I asked her about her mother, and food. This is because when something has been swallowed, that is unhealthy, its also good to trace just how the person is in relation to food; and the source of this relationship is generally how their mother was with them around their needs (oral issues).
Dana said her mother was not in touch with her own needs, and that Dana also found it difficult being in touch with her needs.
She reported that she liked to eat rich food, but could only really stomach light food most of the time.
This indicated something about her need for nourishment, and her capacity to take it in. It provided an important pointer for the therapy process - and I needed to be careful about how much I 'fed her', even though her needs may be significant.
She talked about her orientation to other people's needs, and how her mother was also like this.
In such circumstances, there is an imbalance, and the 'sensitivity' to others needs is 'as if', because if we are not equally tuned into our own needs, we cannot really be there for others. In fact, what we do for others is an overcompensation, and in that sense, not really as generous as it seems.
This was a very big topic, requiring a lot of ongoing therapy.
To make a start, I asked her, 'so what do you need from me, right now?'
I knew this would be a difficult question for her, but I wanted to raise it to see what would come up. Its important to take large topics, and bring them into the 'here and now, I and thou', to make them workable, and to give me a direct experience of the issue we are talking about.
She reported being confused - I expected this.
I was patient though... directed her to her feelings, and waited.
In this type of situation, such a person needs a lot of support to recognise and ask for what they need.
She finally said she wanted my attention. That was good.
She said she wanted my steady attention, but that she would be allowed to come and go unrestricted. That was a very good step, and provided me with much important information, as this represents a fundamental need that children have - for the secure presence of the caregiver... with permission to come close to get reassurance, and then go off exploring, and then come back when they need.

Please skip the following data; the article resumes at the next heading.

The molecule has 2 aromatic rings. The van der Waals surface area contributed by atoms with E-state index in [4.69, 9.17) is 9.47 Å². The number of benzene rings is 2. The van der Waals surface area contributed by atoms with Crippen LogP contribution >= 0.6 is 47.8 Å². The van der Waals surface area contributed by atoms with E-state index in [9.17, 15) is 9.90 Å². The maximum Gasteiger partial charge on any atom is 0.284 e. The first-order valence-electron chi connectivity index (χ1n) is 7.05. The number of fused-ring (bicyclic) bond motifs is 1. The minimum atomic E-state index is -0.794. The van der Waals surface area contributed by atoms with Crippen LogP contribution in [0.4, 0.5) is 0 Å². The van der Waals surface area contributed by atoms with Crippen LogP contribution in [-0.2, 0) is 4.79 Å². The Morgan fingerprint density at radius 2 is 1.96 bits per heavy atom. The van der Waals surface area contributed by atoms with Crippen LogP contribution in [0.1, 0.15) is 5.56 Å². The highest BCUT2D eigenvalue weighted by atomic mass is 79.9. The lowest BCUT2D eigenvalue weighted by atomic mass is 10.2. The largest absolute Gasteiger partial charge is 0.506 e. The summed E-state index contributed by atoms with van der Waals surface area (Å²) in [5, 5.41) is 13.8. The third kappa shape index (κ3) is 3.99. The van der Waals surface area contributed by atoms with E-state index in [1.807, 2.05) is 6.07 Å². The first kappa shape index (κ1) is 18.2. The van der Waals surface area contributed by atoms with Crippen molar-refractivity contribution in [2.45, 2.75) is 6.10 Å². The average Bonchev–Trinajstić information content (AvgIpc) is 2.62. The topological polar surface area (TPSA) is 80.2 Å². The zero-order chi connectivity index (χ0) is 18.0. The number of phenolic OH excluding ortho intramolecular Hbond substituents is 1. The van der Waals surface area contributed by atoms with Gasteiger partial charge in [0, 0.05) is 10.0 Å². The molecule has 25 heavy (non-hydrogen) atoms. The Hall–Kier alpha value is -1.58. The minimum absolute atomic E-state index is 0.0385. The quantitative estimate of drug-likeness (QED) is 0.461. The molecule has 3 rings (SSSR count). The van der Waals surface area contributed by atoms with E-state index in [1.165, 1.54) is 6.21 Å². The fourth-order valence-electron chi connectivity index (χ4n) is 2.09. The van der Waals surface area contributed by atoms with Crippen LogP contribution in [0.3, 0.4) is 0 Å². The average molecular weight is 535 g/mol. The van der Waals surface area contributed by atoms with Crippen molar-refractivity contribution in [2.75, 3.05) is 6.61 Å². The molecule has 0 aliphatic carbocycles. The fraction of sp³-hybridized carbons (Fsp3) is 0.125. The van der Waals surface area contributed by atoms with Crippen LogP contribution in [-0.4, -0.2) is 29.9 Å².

Dana said she wanted to crawl. I asked if she would like me to do that with her. She did. This is because she was at a very young stage, and often young children want an adult there with them, joining and reflecting them, and playing with them.
So we crawled around for a while.
She was very happy. I pointed out that this was a fundamental need - for mirroring - to be recognised in one's feelings, and needs, and to be met in that place.
Then she asked me about my need. I was cautious, as in a way, this represented her pattern. But I wanted to go with it, as an experiment, and find a way to do something different with her around other's needs.
So I told her that I had a need for touch, physical affection.
She said that she didn't have that need so much.
This was excellent - I immediately said, 'yes, my need is different to yours, and thats ok'. This was excellent because it provided a chance to highlight differentiation - the capacity to be oneself, and yet stay connected in relationship.
I suggested that this kind of differentiation was also a fundamental need.
Mirroring requires me as caregiver to put my needs aside to be with the other.
Differentiation involves me recognising differences, and making that ok.
This set the tone for ongoing therapy, and provided a framework for her development in coming to terms with the topic of needs.
Finally, I said, 'I know you would like to keep going Dana, and I am going to stop now'
People in this situation often don't know when they are 'full', and require a clear, firm and non-reactive boundary to be set. This helps flag to them that some needs have been met, and they need to sit and digest, rather than keep going for more. This is also a kind of mirroring - acknowledging their fullness, so they can recognise it themselves.

Sunday, October 4, 2015

Case #157 - Pretending